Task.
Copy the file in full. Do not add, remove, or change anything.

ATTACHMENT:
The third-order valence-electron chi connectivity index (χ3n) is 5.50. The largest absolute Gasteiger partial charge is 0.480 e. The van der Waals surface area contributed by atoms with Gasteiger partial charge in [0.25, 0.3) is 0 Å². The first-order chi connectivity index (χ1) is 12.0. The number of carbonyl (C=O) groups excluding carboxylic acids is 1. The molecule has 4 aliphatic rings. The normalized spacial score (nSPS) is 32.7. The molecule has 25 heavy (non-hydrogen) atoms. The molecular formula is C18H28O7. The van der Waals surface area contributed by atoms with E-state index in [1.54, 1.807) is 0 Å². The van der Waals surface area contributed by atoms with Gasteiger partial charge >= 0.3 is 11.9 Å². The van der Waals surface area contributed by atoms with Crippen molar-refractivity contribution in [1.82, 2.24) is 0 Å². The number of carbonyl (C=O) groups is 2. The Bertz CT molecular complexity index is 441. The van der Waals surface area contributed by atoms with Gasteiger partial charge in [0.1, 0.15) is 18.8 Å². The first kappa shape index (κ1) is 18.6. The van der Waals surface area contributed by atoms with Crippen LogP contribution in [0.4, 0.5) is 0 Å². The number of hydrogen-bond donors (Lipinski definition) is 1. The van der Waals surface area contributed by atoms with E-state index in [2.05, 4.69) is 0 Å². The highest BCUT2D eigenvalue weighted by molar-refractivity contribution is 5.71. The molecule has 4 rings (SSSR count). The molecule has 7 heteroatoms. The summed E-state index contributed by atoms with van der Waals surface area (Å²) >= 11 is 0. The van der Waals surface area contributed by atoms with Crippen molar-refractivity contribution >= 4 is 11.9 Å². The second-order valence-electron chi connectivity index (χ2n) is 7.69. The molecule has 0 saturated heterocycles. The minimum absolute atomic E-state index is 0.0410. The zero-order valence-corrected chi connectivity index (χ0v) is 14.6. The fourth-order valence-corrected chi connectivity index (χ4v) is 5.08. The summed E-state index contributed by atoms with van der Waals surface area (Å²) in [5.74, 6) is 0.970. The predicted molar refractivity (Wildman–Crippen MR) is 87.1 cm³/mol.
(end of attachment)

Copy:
The third-order valence-electron chi connectivity index (χ3n) is 5.50. The largest absolute Gasteiger partial charge is 0.480 e. The van der Waals surface area contributed by atoms with Gasteiger partial charge in [0.25, 0.3) is 0 Å². The first-order chi connectivity index (χ1) is 12.0. The number of carbonyl (C=O) groups excluding carboxylic acids is 1. The molecule has 4 aliphatic rings. The normalized spacial score (nSPS) is 32.7. The molecule has 25 heavy (non-hydrogen) atoms. The molecular formula is C18H28O7. The van der Waals surface area contributed by atoms with E-state index in [1.54, 1.807) is 0 Å². The van der Waals surface area contributed by atoms with Gasteiger partial charge >= 0.3 is 11.9 Å². The van der Waals surface area contributed by atoms with Crippen molar-refractivity contribution in [1.82, 2.24) is 0 Å². The number of carbonyl (C=O) groups is 2. The Bertz CT molecular complexity index is 441. The van der Waals surface area contributed by atoms with Gasteiger partial charge in [0.1, 0.15) is 18.8 Å². The first kappa shape index (κ1) is 18.6. The van der Waals surface area contributed by atoms with Crippen LogP contribution in [0.4, 0.5) is 0 Å². The number of hydrogen-bond donors (Lipinski definition) is 1. The van der Waals surface area contributed by atoms with E-state index in [2.05, 4.69) is 0 Å². The highest BCUT2D eigenvalue weighted by molar-refractivity contribution is 5.71. The molecule has 4 rings (SSSR count). The molecule has 7 heteroatoms. The summed E-state index contributed by atoms with van der Waals surface area (Å²) >= 11 is 0. The van der Waals surface area contributed by atoms with Crippen molar-refractivity contribution >= 4 is 11.9 Å². The second-order valence-electron chi connectivity index (χ2n) is 7.69. The molecule has 0 saturated heterocycles. The minimum absolute atomic E-state index is 0.0410. The zero-order valence-corrected chi connectivity index (χ0v) is 14.6. The fourth-order valence-corrected chi connectivity index (χ4v) is 5.08. The summed E-state index contributed by atoms with van der Waals surface area (Å²) in [5.74, 6) is 0.970. The predicted molar refractivity (Wildman–Crippen MR) is 87.1 cm³/mol.